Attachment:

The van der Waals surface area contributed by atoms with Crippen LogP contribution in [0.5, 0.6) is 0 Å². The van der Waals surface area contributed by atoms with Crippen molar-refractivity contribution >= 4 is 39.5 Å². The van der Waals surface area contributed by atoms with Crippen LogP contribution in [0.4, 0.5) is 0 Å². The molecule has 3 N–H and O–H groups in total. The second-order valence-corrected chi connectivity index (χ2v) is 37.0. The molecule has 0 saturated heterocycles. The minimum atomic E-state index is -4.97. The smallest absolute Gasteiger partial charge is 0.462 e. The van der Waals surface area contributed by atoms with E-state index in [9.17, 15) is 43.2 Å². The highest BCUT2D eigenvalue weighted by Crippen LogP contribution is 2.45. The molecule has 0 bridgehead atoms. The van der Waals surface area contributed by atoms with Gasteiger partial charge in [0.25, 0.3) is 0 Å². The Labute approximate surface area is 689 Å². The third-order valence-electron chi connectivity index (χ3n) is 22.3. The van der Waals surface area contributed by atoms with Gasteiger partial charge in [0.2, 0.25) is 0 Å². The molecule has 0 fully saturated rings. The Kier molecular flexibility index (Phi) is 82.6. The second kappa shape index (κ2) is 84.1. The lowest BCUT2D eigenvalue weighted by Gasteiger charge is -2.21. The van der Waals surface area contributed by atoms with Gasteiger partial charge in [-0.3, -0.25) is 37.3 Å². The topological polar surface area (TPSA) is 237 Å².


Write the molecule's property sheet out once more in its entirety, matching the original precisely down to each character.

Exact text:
The van der Waals surface area contributed by atoms with Crippen LogP contribution in [0.5, 0.6) is 0 Å². The van der Waals surface area contributed by atoms with Crippen molar-refractivity contribution >= 4 is 39.5 Å². The van der Waals surface area contributed by atoms with Crippen LogP contribution in [0.4, 0.5) is 0 Å². The molecule has 3 N–H and O–H groups in total. The second-order valence-corrected chi connectivity index (χ2v) is 37.0. The molecule has 0 saturated heterocycles. The minimum atomic E-state index is -4.97. The smallest absolute Gasteiger partial charge is 0.462 e. The van der Waals surface area contributed by atoms with E-state index in [9.17, 15) is 43.2 Å². The highest BCUT2D eigenvalue weighted by Crippen LogP contribution is 2.45. The molecule has 0 bridgehead atoms. The van der Waals surface area contributed by atoms with Gasteiger partial charge in [0.25, 0.3) is 0 Å². The Labute approximate surface area is 689 Å². The third-order valence-electron chi connectivity index (χ3n) is 22.3. The van der Waals surface area contributed by atoms with Gasteiger partial charge in [0.2, 0.25) is 0 Å². The molecule has 0 fully saturated rings. The Kier molecular flexibility index (Phi) is 82.6. The second kappa shape index (κ2) is 84.1. The lowest BCUT2D eigenvalue weighted by Gasteiger charge is -2.21. The van der Waals surface area contributed by atoms with Gasteiger partial charge in [-0.3, -0.25) is 37.3 Å². The topological polar surface area (TPSA) is 237 Å².